“We’re all a broken, in our own ways – In places no one might see.”

Although I gotta warn ya, so many new characters appear that it will be easy to get lost. So keep track of them in a notepad.

“When you erupt, girl, make sure it is felt across worlds.”  

But the best part of this book? How amazing Feyre developed as High Lady of the Night Court. I mean so much bad-assery and kick-ass moments are included in this book that you can’t help but to feel proud of your girl.

Feyre did good. And I mean, real good.

All her cunning ideas, sharp strategies and plots to help fight in the war just make you realise how far she’s come since A Court of Thorns and Roses and that moment she was brought into the Spring Court. It is always a wonderful feeling to be able to see your favourite character develop and progress as the strong, beautiful and powerful lady she truly is.

And I find that inspiring.

“What we think to be our greatest weakness can sometimes be our biggest strength.”  

Her relationship with Rhys was sweet in this one, though not as emotionally explored in A Court of Mist and Fury. But her positive relationship with Rhys and how he supports everything she does is something I am so proud of Maas for writing. We’re getting more YA books with motivational and positive relationships being portrayed and I think that is so important for young female teenagers. So kudos for this OTP!

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Okay so naturally I’d have some problems with books I don’t give full ratings too. And I pray the fandom won’t attack me for voicing out my opinions on these things!

A Court of Wings and Ruin isn’t my favourite book out of the entire series.

There, I’ve said it.


I had an expectation for A Court of Wings and Ruin to have that emotional and intimate exploration between Feyre and Rhys back in A Court of Mist and Fury. I get it, A Court of Mist and Fury was the book they discovered their mating bond and that’s why the personal issues were ironed out. But I feel like it should have been an ongoing thing. Relationships don’t just start out with a rocky courtship and then you talk about it, have sex and things are happy forever. The feelings of insecurity, vulnerability and fear don’t just disappear when you meet your soul mate. It lingers for you to keep figuring out how to deal with it. And while I do love how Maas has portrayed such a loving relationship between the two of them, which I have no doubt is what she feels for her husband, it would have been nice to know that your favourite OTP do get into fights and do find a way to love each other in spite of everything that’s happened.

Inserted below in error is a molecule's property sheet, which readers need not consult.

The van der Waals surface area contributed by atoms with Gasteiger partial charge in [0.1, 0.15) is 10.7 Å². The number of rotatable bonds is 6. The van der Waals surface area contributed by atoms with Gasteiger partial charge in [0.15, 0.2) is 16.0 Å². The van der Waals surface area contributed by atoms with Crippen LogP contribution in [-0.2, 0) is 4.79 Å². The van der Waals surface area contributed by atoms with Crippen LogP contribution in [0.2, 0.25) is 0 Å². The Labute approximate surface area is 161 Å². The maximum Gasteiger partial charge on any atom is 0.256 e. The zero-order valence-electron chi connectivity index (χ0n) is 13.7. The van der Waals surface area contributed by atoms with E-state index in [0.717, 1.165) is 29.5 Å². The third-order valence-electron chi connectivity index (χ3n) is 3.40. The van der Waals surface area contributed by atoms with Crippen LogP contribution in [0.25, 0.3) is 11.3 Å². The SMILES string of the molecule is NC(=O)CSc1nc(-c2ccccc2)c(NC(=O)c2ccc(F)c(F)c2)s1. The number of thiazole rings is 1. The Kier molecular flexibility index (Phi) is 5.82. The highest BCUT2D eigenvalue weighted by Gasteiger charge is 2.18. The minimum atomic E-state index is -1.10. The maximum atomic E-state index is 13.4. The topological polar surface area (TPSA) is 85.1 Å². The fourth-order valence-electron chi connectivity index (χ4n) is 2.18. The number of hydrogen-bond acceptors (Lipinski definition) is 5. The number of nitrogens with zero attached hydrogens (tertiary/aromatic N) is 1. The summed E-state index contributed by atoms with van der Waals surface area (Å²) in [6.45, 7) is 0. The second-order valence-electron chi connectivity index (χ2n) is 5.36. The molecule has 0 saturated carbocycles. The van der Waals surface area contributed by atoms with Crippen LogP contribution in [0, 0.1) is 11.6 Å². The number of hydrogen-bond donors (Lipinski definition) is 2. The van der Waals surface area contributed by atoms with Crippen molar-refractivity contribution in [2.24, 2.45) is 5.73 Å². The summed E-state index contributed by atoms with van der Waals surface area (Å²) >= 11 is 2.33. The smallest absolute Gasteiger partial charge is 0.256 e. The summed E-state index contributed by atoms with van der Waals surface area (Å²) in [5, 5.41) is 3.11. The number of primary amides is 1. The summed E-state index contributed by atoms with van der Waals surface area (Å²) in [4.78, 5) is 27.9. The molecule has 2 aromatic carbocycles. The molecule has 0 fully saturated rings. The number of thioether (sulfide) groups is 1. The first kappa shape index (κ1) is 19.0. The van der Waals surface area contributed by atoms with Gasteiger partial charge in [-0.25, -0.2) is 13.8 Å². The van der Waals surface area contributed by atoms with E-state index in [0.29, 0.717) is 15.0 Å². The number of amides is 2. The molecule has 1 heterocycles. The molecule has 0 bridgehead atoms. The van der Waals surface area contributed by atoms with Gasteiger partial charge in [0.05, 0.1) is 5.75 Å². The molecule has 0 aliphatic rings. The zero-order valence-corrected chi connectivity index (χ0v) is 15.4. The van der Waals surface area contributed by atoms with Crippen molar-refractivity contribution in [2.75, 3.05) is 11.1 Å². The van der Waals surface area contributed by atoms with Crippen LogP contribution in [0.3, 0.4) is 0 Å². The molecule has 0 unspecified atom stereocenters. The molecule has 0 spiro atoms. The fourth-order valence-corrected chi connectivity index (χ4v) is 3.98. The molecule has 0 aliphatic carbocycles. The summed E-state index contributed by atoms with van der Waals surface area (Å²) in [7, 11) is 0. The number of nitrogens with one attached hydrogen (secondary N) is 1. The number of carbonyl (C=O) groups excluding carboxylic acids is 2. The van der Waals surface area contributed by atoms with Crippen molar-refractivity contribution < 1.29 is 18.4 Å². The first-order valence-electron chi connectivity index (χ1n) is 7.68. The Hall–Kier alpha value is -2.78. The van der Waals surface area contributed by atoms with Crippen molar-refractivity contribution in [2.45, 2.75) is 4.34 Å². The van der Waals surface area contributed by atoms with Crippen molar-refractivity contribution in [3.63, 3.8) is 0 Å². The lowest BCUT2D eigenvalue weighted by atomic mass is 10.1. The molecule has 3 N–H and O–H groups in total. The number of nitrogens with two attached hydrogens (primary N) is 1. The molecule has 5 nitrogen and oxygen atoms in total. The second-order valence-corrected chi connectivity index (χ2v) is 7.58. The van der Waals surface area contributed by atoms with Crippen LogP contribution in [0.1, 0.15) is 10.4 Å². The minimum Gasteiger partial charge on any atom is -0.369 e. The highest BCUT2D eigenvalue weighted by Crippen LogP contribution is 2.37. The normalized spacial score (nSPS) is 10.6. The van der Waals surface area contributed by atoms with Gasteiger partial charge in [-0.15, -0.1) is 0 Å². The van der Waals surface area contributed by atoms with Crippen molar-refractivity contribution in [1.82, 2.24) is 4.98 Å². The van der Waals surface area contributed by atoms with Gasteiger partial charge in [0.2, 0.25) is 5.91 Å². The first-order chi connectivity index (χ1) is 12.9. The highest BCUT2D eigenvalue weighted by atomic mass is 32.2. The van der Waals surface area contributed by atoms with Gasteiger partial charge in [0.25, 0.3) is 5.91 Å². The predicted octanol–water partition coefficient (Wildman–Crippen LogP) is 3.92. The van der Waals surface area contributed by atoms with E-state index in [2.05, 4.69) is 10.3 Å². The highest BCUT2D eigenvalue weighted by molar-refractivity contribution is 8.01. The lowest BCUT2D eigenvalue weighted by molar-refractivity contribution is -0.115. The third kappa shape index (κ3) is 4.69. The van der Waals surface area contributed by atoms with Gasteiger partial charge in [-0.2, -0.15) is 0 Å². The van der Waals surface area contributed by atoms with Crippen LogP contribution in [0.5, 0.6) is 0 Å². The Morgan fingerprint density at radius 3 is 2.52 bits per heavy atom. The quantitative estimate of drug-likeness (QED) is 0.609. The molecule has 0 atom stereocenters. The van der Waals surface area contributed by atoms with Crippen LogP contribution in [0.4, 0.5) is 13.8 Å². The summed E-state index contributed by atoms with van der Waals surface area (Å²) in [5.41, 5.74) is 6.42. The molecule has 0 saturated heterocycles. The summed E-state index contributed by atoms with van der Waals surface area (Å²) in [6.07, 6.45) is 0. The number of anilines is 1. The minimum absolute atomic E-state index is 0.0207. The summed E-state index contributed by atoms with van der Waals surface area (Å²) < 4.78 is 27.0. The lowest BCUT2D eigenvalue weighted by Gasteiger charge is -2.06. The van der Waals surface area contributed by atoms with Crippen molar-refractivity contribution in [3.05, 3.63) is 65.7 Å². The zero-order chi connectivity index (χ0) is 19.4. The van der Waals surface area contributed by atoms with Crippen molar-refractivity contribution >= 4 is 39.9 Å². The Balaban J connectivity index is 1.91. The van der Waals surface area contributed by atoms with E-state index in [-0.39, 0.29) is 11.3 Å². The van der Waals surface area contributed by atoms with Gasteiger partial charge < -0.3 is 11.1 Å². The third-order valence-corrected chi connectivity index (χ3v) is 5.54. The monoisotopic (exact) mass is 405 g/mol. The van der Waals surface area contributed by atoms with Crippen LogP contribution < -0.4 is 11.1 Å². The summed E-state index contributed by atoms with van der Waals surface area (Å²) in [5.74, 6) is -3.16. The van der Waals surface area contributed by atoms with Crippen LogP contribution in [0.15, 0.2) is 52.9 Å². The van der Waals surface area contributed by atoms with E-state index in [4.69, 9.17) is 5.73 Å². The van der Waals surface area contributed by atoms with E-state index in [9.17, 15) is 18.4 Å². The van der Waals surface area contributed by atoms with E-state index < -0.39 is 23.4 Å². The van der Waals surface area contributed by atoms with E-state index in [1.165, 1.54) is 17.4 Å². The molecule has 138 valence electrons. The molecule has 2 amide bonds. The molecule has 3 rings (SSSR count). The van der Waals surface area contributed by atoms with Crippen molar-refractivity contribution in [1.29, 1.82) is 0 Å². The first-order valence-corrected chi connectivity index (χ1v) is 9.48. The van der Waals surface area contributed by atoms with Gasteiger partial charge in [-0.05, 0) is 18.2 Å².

And with A Court of Wings and Ruin, it felt like they didn’t talk about the serious stuff like how to deal with the stress and emotional burden of engaging in wars. It was all mostly physical contact and securing allies.

But none the less, Feyre and Rhy still remain my favourite OTP. Because they’re still amazing even if we don’t get as much intimate interaction between them in this one.

“I would have waited five hundred more years for you. A thousand years. And if this was all the time we were allowed to have… the wait was worth it.”  

My only other problem with the book was how messy the last 200 pages felt. Things were happening way too quickly. There were twists at each chapter, and so many characters buzzing in and out of the pages that I really had a tough time letting it all sink in and digesting them. I felt all over the place reading those parts and have no idea where Maas was leading us to. But thank God, the last 50 pages made it up for it. The ending, albeit a bit cheesy and cliche for me, tied off quite nicely with some minor cliffhangers that leaves you wondering “What’s next for Prythian?”